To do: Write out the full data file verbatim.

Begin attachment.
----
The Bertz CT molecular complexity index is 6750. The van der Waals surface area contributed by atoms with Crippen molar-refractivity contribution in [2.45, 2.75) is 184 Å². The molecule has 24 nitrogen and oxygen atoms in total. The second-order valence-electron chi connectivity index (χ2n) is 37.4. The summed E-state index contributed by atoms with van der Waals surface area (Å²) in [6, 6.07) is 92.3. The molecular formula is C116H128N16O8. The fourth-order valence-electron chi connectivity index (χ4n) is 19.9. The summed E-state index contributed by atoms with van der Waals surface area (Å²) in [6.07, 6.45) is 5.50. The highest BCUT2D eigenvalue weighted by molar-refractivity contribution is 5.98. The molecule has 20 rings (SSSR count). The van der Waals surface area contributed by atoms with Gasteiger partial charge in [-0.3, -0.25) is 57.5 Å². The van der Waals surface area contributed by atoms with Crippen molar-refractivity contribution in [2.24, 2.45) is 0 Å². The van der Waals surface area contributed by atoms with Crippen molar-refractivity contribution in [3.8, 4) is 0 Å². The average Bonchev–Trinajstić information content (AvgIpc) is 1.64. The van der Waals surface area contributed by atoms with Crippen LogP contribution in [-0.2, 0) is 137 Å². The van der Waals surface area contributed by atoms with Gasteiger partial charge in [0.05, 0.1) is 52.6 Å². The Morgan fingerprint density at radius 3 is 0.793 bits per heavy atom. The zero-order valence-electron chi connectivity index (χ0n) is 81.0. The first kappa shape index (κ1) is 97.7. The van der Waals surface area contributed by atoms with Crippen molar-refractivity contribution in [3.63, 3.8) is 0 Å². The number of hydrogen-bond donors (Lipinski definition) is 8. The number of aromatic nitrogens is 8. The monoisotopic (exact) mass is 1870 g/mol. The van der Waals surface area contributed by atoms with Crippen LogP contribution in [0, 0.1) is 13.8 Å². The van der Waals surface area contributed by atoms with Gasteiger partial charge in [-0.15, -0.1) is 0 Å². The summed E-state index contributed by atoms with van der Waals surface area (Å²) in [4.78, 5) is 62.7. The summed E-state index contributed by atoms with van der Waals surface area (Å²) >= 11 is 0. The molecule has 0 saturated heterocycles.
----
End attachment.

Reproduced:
The Bertz CT molecular complexity index is 6750. The van der Waals surface area contributed by atoms with Crippen molar-refractivity contribution in [2.45, 2.75) is 184 Å². The molecule has 24 nitrogen and oxygen atoms in total. The second-order valence-electron chi connectivity index (χ2n) is 37.4. The summed E-state index contributed by atoms with van der Waals surface area (Å²) in [6, 6.07) is 92.3. The molecular formula is C116H128N16O8. The fourth-order valence-electron chi connectivity index (χ4n) is 19.9. The summed E-state index contributed by atoms with van der Waals surface area (Å²) in [6.07, 6.45) is 5.50. The highest BCUT2D eigenvalue weighted by molar-refractivity contribution is 5.98. The molecule has 20 rings (SSSR count). The van der Waals surface area contributed by atoms with Gasteiger partial charge in [-0.3, -0.25) is 57.5 Å². The van der Waals surface area contributed by atoms with Crippen molar-refractivity contribution in [2.24, 2.45) is 0 Å². The van der Waals surface area contributed by atoms with Crippen molar-refractivity contribution in [3.8, 4) is 0 Å². The average Bonchev–Trinajstić information content (AvgIpc) is 1.64. The van der Waals surface area contributed by atoms with Crippen LogP contribution in [-0.2, 0) is 137 Å². The van der Waals surface area contributed by atoms with Gasteiger partial charge in [0.05, 0.1) is 52.6 Å². The Morgan fingerprint density at radius 3 is 0.793 bits per heavy atom. The zero-order valence-electron chi connectivity index (χ0n) is 81.0. The first kappa shape index (κ1) is 97.7. The van der Waals surface area contributed by atoms with Crippen molar-refractivity contribution in [3.63, 3.8) is 0 Å². The number of hydrogen-bond donors (Lipinski definition) is 8. The number of aromatic nitrogens is 8. The monoisotopic (exact) mass is 1870 g/mol. The van der Waals surface area contributed by atoms with Crippen LogP contribution in [0, 0.1) is 13.8 Å². The van der Waals surface area contributed by atoms with Gasteiger partial charge in [-0.15, -0.1) is 0 Å². The summed E-state index contributed by atoms with van der Waals surface area (Å²) in [4.78, 5) is 62.7. The summed E-state index contributed by atoms with van der Waals surface area (Å²) >= 11 is 0. The molecule has 0 saturated heterocycles.